The Looming Tower, BBC Two

If hit political thriller Homeland gave fictional voice to the feelings of shock, anger, panic and paranoia that beset America after the 2001 terrorist attacks on New York and which drove the subsequent military campaigns in Iraq and Afghanistan – the so-called War on Terror launched by then-US president George W Bush – then The Looming Tower is Homeland’s real-life counterpoint. Yes it’s a dramatization of the events leading up to the attack on the World Trade Centre, but it’s one based on historical fact – or historical fact as unearthed by journalist Lawrence Wright in his Pulitzer Prize-winning non-fiction book of the same name. Wright had a hand in the screenplay, as did veteran documentarian Alex Gibney, who also directed Friday’s pacey first episode.

We’ve been here before, of course. Kathryn Bigelow’s 2012 film Zero Dark Thirty dramatised the hunt for Osama bin Laden in forensic detail. But 10 hours of television can cover a lot more ground than even a hefty movie can and to prove it episode one had us switching breathlessly from Islamabad to Nairobi to Tirana to Afghanistan, and cleverly intercut the action with archive footage of bin Laden and his lieutenants.

Meanwhile back in Washington, FBI counter-terrorism head John O’Neill (Jeff Daniels, on fine form) and his CIA rival Martin Schmidt (Peter Sarsgaard) were trading insults and not much else. That inter-agency rivalry and the refusal of the CIA to share information will be one of the underlying themes of the series, begging the question: could 9/11 have been stopped?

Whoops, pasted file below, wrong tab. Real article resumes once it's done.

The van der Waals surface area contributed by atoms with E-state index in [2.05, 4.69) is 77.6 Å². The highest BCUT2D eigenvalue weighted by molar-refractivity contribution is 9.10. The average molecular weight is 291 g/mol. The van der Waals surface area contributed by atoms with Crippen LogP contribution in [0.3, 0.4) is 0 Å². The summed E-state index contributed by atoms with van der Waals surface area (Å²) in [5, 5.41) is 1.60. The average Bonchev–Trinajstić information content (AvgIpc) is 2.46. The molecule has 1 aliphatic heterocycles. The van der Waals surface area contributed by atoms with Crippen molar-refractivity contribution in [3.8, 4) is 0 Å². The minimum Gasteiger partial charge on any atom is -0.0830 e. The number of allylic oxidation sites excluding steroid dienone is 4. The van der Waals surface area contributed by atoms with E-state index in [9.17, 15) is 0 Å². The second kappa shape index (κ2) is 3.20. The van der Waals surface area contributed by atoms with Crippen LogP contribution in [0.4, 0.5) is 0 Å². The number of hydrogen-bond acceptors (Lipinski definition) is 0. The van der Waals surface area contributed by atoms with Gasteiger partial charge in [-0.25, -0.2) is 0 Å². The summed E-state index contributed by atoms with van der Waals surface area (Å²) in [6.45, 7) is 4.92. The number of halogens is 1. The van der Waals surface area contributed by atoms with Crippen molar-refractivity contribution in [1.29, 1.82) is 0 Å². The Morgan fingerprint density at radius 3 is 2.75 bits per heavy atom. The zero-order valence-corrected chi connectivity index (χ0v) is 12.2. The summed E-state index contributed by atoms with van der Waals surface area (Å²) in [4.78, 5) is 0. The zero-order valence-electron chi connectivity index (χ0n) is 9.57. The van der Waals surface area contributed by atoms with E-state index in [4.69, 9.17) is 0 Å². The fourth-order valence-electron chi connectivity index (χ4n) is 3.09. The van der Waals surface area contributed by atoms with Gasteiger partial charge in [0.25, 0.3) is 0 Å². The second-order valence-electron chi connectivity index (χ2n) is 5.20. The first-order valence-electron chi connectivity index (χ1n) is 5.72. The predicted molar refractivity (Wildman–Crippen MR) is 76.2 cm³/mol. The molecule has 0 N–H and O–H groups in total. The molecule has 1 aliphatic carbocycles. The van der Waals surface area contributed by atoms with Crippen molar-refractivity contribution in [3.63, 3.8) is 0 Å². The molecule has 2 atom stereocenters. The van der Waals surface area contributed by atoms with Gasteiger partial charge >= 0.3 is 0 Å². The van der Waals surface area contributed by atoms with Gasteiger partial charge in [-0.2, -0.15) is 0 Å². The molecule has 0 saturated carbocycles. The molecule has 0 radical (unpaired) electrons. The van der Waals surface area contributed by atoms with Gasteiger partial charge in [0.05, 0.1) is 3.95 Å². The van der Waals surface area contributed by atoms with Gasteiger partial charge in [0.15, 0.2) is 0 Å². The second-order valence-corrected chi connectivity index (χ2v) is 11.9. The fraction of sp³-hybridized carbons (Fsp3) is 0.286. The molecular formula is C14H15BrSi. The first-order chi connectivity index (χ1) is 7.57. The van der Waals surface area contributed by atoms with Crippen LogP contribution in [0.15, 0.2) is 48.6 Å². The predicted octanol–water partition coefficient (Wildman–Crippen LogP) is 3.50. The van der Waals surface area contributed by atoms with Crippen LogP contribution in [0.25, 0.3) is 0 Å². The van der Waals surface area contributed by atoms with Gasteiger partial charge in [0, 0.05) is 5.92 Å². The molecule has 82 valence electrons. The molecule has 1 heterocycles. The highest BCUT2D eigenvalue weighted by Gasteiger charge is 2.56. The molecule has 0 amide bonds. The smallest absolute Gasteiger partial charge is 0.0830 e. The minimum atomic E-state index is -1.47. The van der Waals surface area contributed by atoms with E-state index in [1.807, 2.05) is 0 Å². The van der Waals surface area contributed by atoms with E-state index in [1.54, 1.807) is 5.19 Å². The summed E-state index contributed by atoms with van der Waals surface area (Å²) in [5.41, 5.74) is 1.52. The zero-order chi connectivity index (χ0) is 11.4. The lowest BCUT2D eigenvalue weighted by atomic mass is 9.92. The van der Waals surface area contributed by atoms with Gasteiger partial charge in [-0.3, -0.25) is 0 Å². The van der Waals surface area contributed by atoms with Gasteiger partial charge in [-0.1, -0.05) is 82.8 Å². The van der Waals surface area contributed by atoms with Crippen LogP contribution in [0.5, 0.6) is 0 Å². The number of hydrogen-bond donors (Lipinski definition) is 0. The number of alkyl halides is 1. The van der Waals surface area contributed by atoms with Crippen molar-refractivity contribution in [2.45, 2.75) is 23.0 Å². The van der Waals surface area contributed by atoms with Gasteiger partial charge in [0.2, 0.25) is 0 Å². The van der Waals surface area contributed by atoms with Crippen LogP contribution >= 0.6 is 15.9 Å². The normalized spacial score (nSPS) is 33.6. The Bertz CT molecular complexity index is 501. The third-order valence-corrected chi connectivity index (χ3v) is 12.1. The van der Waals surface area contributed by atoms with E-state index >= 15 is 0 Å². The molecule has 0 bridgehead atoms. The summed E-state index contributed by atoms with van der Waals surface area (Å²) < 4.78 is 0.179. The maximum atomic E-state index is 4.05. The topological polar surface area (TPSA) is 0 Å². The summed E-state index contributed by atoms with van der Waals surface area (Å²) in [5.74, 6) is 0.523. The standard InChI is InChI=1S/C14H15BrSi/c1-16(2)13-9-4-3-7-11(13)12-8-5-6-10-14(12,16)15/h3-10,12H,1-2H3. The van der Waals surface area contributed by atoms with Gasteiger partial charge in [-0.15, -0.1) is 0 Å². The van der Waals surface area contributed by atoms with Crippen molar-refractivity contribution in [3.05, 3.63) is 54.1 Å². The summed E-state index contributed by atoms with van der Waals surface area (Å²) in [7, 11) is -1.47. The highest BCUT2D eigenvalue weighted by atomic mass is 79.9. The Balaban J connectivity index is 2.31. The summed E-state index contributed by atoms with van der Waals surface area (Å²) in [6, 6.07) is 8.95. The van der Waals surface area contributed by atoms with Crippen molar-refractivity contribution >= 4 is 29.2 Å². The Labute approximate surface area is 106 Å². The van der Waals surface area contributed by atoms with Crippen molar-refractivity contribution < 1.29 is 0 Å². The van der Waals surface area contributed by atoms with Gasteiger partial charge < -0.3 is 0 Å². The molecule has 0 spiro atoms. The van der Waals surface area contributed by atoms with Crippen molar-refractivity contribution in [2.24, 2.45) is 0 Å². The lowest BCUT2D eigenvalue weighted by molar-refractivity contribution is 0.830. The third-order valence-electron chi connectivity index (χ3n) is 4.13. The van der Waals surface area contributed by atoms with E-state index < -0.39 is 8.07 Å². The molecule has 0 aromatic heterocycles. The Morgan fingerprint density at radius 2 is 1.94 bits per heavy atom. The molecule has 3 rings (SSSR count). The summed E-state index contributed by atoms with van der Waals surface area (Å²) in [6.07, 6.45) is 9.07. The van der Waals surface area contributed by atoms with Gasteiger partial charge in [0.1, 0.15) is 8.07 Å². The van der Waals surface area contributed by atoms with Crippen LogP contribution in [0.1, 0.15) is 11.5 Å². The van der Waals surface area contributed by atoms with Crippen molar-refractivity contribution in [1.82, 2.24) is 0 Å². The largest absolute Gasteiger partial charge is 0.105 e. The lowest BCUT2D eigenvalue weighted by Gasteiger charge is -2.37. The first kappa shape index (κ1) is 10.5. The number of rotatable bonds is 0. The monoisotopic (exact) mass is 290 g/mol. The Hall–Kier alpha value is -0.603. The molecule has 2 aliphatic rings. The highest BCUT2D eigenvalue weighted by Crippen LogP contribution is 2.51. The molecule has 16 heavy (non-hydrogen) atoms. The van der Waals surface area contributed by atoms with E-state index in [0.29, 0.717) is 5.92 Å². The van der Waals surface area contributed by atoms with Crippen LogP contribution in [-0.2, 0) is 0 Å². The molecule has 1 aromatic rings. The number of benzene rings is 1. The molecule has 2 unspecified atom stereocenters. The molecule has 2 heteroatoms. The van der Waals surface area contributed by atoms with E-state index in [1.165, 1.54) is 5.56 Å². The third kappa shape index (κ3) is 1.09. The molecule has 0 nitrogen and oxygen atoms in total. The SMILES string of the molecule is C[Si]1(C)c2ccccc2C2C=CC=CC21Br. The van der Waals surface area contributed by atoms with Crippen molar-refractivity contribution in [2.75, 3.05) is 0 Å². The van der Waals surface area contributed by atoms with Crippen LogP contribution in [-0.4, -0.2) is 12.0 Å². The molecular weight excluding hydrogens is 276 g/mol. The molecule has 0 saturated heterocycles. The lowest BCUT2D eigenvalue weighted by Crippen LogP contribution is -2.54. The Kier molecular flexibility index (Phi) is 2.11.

As episode one opened that was still a few years away, though. The year was 1998, bin Laden was still doing interviews in the Hindu Kush with intrepid American news crews and the FBI had a total of eight Arabic speakers on its books, a fact O’Neill railed against as he fretted about what he saw as the growing threat of Al-Qaeda. One of the eight was rookie agent Ali Soufan (Tahar Rahim), who was already shaping up to be O’Neill’s point man on all things bin Laden when Al-Qaeda pulled off its first spectacular – the simultaneous bombings of US embassies in Tanzania and Kenya in August, 1998 which killed over 200 people.

It’s over two decades ago now, but the tragic events of Easter Sunday in Sri Lanka are a grim reminder that the story The Looming Tower sets out to tell still has some way to run. So enjoy it as a fast-paced geo-political thriller – and it certainly is that – but don’t lose sight of the bigger picture.

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